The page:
After my fall, I spent 54 days in the hospital, moving from acute services where I would do physical, occupational, and speech therapy every day for 6 hours to a sub-acute facility with less intensity. For seven weeks, I sported the neon-yellow of a hospital bracelet with FALL RISK stamped across it in bold lettering.
For awhile, I wasn’t allowed to go anywhere alone while there were inconsistencies in my balance and my walking was still so shaky. When I was in sub-acute, my room was directly next to the nurses’ station. I would sneakily go to the bathroom without calling for assistance, which was strictly against the rules. I know that they could see me, though. They would look at me as I sat down, out of breath, waving nonchalantly as if I had done nothing wrong. These little actions of defiance helped me feel in control of my own recovery; the nurses never told me to stop.
The world I had left behind hadn't stopped to wait for me. Every day, I would say I was going back to school in a week. I threw angry fits or talked about escaping. I needed to get out of there, out of the nightmare that dragged me into a rehab hospital where I couldn't even watch TV in my spare time because it was too much effort for my eyes.
I had developed a habit of turning my face upward and asking God, if He was really up there, if it was over yet. But I would wake up, and there I would be, still.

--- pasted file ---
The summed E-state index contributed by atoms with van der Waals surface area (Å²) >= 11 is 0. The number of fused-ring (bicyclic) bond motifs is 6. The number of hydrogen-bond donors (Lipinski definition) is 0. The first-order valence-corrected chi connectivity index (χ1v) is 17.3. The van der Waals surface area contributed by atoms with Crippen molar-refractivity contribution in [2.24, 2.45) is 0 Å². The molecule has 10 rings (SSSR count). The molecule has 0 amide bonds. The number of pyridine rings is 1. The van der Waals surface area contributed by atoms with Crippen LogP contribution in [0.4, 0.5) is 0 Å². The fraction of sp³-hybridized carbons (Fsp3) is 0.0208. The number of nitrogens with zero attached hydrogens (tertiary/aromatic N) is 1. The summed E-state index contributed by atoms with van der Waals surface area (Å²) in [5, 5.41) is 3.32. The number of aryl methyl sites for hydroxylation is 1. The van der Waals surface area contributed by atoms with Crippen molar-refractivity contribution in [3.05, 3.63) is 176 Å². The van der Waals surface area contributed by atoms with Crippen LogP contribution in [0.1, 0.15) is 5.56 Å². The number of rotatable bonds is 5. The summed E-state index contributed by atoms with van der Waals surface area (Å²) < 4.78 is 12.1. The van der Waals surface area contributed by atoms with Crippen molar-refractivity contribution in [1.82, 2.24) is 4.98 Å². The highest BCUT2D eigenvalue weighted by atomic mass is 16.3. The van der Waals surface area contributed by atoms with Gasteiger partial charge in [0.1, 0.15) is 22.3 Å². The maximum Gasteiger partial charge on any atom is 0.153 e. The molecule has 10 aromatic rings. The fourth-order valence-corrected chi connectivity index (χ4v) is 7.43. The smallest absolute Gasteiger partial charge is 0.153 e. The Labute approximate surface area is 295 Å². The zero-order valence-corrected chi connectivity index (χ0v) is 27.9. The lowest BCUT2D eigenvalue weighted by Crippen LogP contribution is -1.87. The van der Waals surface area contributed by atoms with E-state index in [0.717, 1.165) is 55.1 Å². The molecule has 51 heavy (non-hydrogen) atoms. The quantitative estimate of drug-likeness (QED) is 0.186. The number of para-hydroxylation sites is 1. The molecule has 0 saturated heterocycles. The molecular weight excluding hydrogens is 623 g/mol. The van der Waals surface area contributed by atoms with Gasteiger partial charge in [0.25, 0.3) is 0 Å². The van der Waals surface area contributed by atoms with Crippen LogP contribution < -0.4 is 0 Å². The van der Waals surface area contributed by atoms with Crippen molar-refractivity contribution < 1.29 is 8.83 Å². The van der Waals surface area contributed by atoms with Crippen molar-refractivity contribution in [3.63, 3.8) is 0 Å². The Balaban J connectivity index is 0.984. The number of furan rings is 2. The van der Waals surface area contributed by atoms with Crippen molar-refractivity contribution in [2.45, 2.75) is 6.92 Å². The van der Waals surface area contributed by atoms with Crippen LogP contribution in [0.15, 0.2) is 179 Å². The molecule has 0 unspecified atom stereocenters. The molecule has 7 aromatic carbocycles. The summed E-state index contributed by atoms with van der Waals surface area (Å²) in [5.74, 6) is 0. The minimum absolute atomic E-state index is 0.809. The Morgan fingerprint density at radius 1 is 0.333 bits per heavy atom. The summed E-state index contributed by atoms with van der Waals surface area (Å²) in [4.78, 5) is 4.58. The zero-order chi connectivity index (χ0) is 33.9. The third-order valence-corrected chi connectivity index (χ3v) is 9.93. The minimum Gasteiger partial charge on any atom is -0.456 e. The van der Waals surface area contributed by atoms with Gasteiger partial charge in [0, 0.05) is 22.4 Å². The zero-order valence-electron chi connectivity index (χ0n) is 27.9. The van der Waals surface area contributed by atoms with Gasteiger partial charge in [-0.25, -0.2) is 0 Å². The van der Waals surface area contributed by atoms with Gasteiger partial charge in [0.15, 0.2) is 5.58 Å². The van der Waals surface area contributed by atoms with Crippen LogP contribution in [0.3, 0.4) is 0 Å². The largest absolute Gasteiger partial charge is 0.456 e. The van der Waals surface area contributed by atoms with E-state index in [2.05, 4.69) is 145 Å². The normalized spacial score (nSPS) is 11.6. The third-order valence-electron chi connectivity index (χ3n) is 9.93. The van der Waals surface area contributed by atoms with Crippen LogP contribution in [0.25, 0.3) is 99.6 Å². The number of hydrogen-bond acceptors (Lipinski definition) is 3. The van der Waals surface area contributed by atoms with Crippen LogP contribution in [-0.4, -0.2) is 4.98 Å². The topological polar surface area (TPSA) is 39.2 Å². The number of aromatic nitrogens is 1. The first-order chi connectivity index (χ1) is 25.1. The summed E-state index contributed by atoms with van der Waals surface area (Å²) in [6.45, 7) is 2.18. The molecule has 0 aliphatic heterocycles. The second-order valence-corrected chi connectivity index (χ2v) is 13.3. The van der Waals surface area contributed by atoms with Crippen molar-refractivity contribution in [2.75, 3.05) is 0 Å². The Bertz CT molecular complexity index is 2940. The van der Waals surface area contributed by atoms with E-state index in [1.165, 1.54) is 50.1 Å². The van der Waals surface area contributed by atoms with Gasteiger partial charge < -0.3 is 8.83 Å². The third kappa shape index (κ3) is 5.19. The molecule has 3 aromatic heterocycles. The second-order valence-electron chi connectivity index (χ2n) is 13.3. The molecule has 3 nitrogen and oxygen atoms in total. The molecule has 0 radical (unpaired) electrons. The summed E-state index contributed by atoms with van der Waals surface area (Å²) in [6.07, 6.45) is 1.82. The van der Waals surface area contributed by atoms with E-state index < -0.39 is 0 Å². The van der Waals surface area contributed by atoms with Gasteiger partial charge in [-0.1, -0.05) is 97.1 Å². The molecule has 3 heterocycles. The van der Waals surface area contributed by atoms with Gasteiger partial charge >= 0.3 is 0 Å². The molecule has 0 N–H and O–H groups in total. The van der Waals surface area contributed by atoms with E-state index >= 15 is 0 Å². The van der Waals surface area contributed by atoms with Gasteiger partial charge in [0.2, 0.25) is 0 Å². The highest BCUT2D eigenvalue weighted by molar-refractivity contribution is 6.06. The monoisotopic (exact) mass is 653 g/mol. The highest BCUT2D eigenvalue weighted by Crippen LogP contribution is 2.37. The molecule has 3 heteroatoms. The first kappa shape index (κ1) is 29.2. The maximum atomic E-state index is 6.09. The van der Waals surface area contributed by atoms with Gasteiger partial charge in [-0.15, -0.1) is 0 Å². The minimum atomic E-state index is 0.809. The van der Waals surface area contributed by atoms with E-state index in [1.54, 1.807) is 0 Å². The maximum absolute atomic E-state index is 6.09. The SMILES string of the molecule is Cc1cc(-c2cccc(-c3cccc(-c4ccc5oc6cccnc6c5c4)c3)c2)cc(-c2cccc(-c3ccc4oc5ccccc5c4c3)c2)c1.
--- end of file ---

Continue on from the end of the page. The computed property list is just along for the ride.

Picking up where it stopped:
Now I see that I actually didn’t lose time, I fast-forwarded to a place where many people my age won’t reach for a few years. I want to take long walks in the sun and relish in my ability to take steps without holding onto anything or anyone. It’s only been eight months since my partying lifestyle ended, and I’ve already forgotten the appeal of that world.
One of the best things about falling out of a third-story window and surviving is getting to watch the shock on people’s faces when I tell them what happened. I smirk a little bit when I pull up my shirt to reveal the long scar that runs 4 inches down the middle of my stomach. It’s jagged and gross; there was no plastic surgeon around to stitch it up, making it looks like Dr. Frankenstein got scalpel-happy with the skin of my belly. I think it’s cool.
At the same time, a lot of people don’t believe me because my face is unmarred by the tree that caught me and mulch that cushioned my fall. I get to brag about the beauty of life, and when people somberly say, “Life’s too short,” I almost laugh because no one knows that better than I do.
Sometimes I trace my finger over the laceration in my head as a reminder of what could have been. My hair wasn’t shaved, my hip doesn’t hurt, I look pretty much exactly the same as I used to. But it’s me, and then some.
I am burdened and blessed with the gift of a do-over. I can’t afford recklessness now that I know what death tastes like. My recovery is not over yet. I may be physically healed, but I am now moving forward to uncovering who I am going to be, with a truer sense of the world than the Summer before the fall.
I get to use the life I’ve been granted to help others who may feel like they have lost themselves, too. I want to be a pillar of how bad it can be, and how beautiful it can get.